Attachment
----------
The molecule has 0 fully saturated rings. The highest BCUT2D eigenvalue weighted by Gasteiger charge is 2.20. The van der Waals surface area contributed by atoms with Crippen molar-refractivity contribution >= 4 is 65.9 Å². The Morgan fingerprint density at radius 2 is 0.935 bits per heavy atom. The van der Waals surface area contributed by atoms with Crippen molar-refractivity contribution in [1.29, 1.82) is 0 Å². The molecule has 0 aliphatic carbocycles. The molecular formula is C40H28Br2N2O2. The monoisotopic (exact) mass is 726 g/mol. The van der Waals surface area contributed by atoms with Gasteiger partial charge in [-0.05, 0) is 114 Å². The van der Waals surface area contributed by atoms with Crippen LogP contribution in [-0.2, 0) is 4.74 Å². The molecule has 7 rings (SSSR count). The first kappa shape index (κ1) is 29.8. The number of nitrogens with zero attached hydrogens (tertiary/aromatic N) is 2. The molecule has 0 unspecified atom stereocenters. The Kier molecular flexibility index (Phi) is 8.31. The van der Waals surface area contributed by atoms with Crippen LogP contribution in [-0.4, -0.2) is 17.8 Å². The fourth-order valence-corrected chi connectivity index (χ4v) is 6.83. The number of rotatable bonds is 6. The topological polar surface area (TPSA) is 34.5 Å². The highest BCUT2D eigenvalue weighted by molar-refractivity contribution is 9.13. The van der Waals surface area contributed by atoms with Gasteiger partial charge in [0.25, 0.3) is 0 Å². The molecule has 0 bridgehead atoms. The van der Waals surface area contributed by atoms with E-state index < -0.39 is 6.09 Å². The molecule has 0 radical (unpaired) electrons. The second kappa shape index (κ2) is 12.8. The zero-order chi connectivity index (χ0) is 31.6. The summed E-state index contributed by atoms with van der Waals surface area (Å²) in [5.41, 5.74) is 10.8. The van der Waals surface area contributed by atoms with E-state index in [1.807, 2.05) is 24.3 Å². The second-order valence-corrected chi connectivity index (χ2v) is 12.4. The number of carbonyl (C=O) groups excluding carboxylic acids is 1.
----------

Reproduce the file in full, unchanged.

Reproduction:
The molecule has 0 fully saturated rings. The highest BCUT2D eigenvalue weighted by Gasteiger charge is 2.20. The van der Waals surface area contributed by atoms with Crippen molar-refractivity contribution >= 4 is 65.9 Å². The Morgan fingerprint density at radius 2 is 0.935 bits per heavy atom. The van der Waals surface area contributed by atoms with Crippen molar-refractivity contribution in [1.29, 1.82) is 0 Å². The molecule has 0 aliphatic carbocycles. The molecular formula is C40H28Br2N2O2. The monoisotopic (exact) mass is 726 g/mol. The van der Waals surface area contributed by atoms with Gasteiger partial charge in [-0.05, 0) is 114 Å². The van der Waals surface area contributed by atoms with Crippen LogP contribution in [-0.2, 0) is 4.74 Å². The molecule has 7 rings (SSSR count). The first kappa shape index (κ1) is 29.8. The number of nitrogens with zero attached hydrogens (tertiary/aromatic N) is 2. The molecule has 0 unspecified atom stereocenters. The Kier molecular flexibility index (Phi) is 8.31. The van der Waals surface area contributed by atoms with Crippen LogP contribution in [-0.4, -0.2) is 17.8 Å². The fourth-order valence-corrected chi connectivity index (χ4v) is 6.83. The number of rotatable bonds is 6. The topological polar surface area (TPSA) is 34.5 Å². The highest BCUT2D eigenvalue weighted by molar-refractivity contribution is 9.13. The van der Waals surface area contributed by atoms with Gasteiger partial charge in [0.25, 0.3) is 0 Å². The molecule has 0 bridgehead atoms. The van der Waals surface area contributed by atoms with E-state index < -0.39 is 6.09 Å². The molecule has 0 radical (unpaired) electrons. The second kappa shape index (κ2) is 12.8. The zero-order chi connectivity index (χ0) is 31.6. The summed E-state index contributed by atoms with van der Waals surface area (Å²) in [5.41, 5.74) is 10.8. The van der Waals surface area contributed by atoms with E-state index in [1.807, 2.05) is 24.3 Å². The second-order valence-corrected chi connectivity index (χ2v) is 12.4. The number of carbonyl (C=O) groups excluding carboxylic acids is 1.